- Education – The interim rule specifically anticipated that companies would provide training on Section 889 Part B compliance for purchasing/procurement and materials management professionals. Companies should confirm that they have provided training to those and other relevant organizations. They should also ensure that any new employees have received similar training and that the company has a plan for periodic refresher training for new and existing employees.
- Removal – The interim rule anticipated that some contractors would elect to replace covered equipment and services identified in their reasonable inquiries. For contractors that decided to replace equipment and services, now is a good time to confirm those plans were implemented and that any replacement equipment or services are in fact compliant with Section 889 Part B.
- Representation – By now, virtually all contractors have made a representation to the Government related to compliance with Section 889 Part B, likely in annual SAM.gov updates and possibly in individual contracts, task orders, and modifications. Again, circumstances change, and contractors should confirm that their representations remain accurate after any new information or analysis is identified.
- Develop a Phase-Out Plan and Submit Waiver Information – The interim rule provided that any Section 889 Part B waivers would be effective only through August 13, 2022, at the latest, and that contractors should expect to phase-out any covered equipment or services by that time. Contractors that have obtained waivers should revisit their phase-out plans to make sure they remain on track and identify as soon as possible any areas that require revision to comply with the August 2022 expiration of waivers.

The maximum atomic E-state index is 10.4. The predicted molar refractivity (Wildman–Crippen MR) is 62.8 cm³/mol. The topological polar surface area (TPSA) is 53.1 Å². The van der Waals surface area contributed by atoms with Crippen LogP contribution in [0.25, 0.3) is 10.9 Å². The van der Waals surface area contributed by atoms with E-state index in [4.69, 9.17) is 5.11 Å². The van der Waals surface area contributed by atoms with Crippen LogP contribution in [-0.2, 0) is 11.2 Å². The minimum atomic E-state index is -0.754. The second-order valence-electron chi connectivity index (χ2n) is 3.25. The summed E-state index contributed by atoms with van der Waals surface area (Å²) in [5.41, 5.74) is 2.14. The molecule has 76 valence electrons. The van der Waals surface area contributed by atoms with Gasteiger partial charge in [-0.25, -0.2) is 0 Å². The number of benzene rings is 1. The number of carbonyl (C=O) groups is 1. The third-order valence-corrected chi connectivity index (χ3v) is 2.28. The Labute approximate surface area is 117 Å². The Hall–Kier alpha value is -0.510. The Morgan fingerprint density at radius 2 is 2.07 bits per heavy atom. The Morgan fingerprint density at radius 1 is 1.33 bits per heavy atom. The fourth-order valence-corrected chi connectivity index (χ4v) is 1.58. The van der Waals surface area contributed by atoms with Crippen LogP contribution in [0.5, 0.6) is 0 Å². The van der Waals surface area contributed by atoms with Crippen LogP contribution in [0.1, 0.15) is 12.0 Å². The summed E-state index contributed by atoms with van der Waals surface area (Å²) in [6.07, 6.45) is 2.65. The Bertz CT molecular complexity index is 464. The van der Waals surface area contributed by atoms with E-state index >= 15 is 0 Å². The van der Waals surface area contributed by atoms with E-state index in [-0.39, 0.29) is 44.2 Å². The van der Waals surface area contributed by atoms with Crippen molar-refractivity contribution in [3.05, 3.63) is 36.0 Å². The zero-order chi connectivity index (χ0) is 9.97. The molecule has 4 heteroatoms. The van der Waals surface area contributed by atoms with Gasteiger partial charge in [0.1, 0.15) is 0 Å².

Finally, as contractors review their compliance programs and ensure that they are continuing to meet their obligations under the interim rule, the contracting community should keep in mind that the FAR Council is expected to issue a final rule this summer that addresses comments submitted on the interim rule. Contractors should be ready to re-constitute their Section 889 Part B working groups to efficiently review compliance programs and make any necessary revisions to address new or changing obligations in the final rule.